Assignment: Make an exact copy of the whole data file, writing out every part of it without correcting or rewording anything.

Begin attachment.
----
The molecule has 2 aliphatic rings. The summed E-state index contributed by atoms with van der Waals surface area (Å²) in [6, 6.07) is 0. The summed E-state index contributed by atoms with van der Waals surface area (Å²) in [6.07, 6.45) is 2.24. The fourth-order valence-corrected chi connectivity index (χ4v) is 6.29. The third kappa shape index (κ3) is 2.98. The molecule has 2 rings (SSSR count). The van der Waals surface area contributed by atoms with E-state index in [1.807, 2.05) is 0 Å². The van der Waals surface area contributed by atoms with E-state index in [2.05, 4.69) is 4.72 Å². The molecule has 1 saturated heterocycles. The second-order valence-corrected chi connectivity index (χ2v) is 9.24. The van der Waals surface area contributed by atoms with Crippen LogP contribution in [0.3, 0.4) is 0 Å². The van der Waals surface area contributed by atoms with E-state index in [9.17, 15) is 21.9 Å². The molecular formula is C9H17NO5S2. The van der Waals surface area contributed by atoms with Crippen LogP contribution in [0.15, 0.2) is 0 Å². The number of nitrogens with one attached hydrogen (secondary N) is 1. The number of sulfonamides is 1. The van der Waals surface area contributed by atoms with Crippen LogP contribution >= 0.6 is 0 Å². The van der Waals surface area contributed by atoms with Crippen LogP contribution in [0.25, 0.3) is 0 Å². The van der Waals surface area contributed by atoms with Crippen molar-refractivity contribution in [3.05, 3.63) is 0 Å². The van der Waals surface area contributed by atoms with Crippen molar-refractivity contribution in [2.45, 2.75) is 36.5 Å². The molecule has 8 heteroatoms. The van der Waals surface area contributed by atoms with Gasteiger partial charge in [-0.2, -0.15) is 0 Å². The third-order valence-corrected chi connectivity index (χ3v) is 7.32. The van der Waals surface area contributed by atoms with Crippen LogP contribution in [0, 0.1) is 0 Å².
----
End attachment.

The molecule has 2 aliphatic rings. The summed E-state index contributed by atoms with van der Waals surface area (Å²) in [6, 6.07) is 0. The summed E-state index contributed by atoms with van der Waals surface area (Å²) in [6.07, 6.45) is 2.24. The fourth-order valence-corrected chi connectivity index (χ4v) is 6.29. The third kappa shape index (κ3) is 2.98. The molecule has 2 rings (SSSR count). The van der Waals surface area contributed by atoms with E-state index in [1.807, 2.05) is 0 Å². The van der Waals surface area contributed by atoms with E-state index in [2.05, 4.69) is 4.72 Å². The molecule has 1 saturated heterocycles. The second-order valence-corrected chi connectivity index (χ2v) is 9.24. The van der Waals surface area contributed by atoms with Crippen LogP contribution in [0.3, 0.4) is 0 Å². The van der Waals surface area contributed by atoms with E-state index in [9.17, 15) is 21.9 Å². The molecular formula is C9H17NO5S2. The van der Waals surface area contributed by atoms with Crippen LogP contribution in [0.15, 0.2) is 0 Å². The number of nitrogens with one attached hydrogen (secondary N) is 1. The number of sulfonamides is 1. The van der Waals surface area contributed by atoms with Crippen LogP contribution >= 0.6 is 0 Å². The van der Waals surface area contributed by atoms with Crippen LogP contribution in [0.25, 0.3) is 0 Å². The van der Waals surface area contributed by atoms with Crippen molar-refractivity contribution in [3.05, 3.63) is 0 Å². The van der Waals surface area contributed by atoms with Crippen molar-refractivity contribution in [2.45, 2.75) is 36.5 Å². The molecule has 8 heteroatoms. The van der Waals surface area contributed by atoms with Gasteiger partial charge in [-0.2, -0.15) is 0 Å². The third-order valence-corrected chi connectivity index (χ3v) is 7.32. The van der Waals surface area contributed by atoms with Crippen LogP contribution in [0, 0.1) is 0 Å².